One story to watch: Will 2018 see notable decline in the Middle East's hardline Islam?

Looking at Muslim culture in the Mideast apart from ongoing terrorism problems, The Economist’s fat “The World in 2018” special includes two articles that anticipate secularization and decline for religious hardliners in Sunni lands. You can click here to read, "Roll Over Religion."

The key factor is a “disenchanted” younger generation that no longer accepts claims that “Islam is the solution” to socio-economic woe.  Such unrest is obvious, but The Religion Guy is hesitant about claims of sweeping decline. Nonetheless, U.S.-based reporters should pay heed, since correspondents Roger McShane and Nicolas Pelham are on the ground and we’re not.

“Arab leaders in Egypt, Saudi Arabia, and the Emirates will seek to capitalize on popular sentiment to pursue their Islamist foes,” the venerable Brit newsmagazine predicts. Regimes will talk about “reform and modernization” but in actuality will maneuver “to clip the powers of religious institutions and increase their own sway.” As part of it they’ll “roll back the presence of religion in public spaces.”

Already, with the ISIS collapse, women in Mosul, Iraq, are removing their full-face coverings and returning to school and college classrooms. Tunisia is letting Muslim women marry Christians. In Egypt, symbolic beards and veils are starting to disappear as weekly mosque attendance slides. “In some cities sex before marriage is becoming a norm,” and we should “expect more videos of Saudi women in risqué dress.”

Much of the intrigue centers on straitlaced Saudi Arabia and its busy young Crown Prince Muhammad bin Salman (a.k.a. MBS, lately in the news for paying a record $450 million for a Leonardo da Vinci portrait of Jesus Christ). All but taking command from his father King Salman, the prince has begun circumscribing powers of the dreaded mutaween (religious police).

As the regime “chips away at restrictions imposed under the kingdom’s strict Islamic social code,” the “conservative clerics are perturbed,” the magazine says. A permanent shift in religion policy would have major impact because the Saudis have funded Salafi and Wahhabi zealotry worldwide.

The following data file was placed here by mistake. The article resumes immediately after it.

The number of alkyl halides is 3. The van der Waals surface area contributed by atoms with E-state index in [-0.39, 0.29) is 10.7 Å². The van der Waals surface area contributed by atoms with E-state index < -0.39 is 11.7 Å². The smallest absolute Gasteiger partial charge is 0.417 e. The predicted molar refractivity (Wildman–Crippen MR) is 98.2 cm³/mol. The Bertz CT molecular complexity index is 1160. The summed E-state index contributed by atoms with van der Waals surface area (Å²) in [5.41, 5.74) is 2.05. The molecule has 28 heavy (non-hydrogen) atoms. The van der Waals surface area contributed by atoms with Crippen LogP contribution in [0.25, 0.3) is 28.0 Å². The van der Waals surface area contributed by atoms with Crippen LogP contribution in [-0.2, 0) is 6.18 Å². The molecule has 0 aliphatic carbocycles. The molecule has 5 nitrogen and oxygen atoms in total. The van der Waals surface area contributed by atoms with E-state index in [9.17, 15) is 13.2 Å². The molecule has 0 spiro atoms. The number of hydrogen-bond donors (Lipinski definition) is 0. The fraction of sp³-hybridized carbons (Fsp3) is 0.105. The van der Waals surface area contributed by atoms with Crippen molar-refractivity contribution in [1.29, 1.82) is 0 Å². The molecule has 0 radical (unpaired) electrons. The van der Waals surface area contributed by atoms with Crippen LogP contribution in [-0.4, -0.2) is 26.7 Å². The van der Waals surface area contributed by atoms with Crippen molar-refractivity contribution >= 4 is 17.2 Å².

The capital of Riyadh recently hosted the first public (as opposed to clandestine) musical  concert in nearly three decades, and the magazine says we’ll soon see public cinemas, outlawed since the 1970s. This year the Saudi General Entertainment Authority offered thousands of events, compared with several hundred in 2016. Its Chairman Ahmed al-Khatib says “we’re moving to a more open society.” 

The kingdom no longer denies public services for women who didn’t first obtain a male guardian’s consent, though they still need male approval to marry or to travel abroad. Women are promised the right to drive as of next June.  

Echoing The Economist’s scenario, Joseph Braude, a fellow of a Dubai think tank, writes in his new book, “Broadcasting Change: Arabic Media as a Catalyst for Liberalism,” and a Wall Street Journal piece, about Mideast media that are “challenging Islamists” through news, comedy, talk shows and dramas.

A second developing story theme will be significant far beyond 2018 -- the rise of Europe’s Muslim immigrants alongside a shrinking native-born population. Note the data in Pew Research’s latest report, a text analyzed by GetReligion’s own Ira Rifkin.

A pungent piece by Christopher Caldwell of the conservative Weekly Standard focuses on the implications for Germany. Chancellor Angela Merkel, a Lutheran preacher’s kid, welcomed in more than a million Mideast refugees and now cannot form a stable government due to the rise of the anti-immigration Alternative For Germany party.

“Germany’s native population is in a state of demographic collapse,” Caldwell reports. With a median age of 47, Germany now vies Italy and Japan for the title of “oldest society in the history of the planet.”

“Germany is going to be altered at its core, no matter what happens,” and by high-end estimates Muslims could become one-fifth of the population. Europe as a whole is projected to lose a tenth of its non-Muslim population by 2050. Many nations, “even if no one dares to say it, are fighting for their demographic lives,” he writes.

What those population projections leave out is how Europe could ever reverse the steady shrinkage of Christianity -- and whether it wants to.

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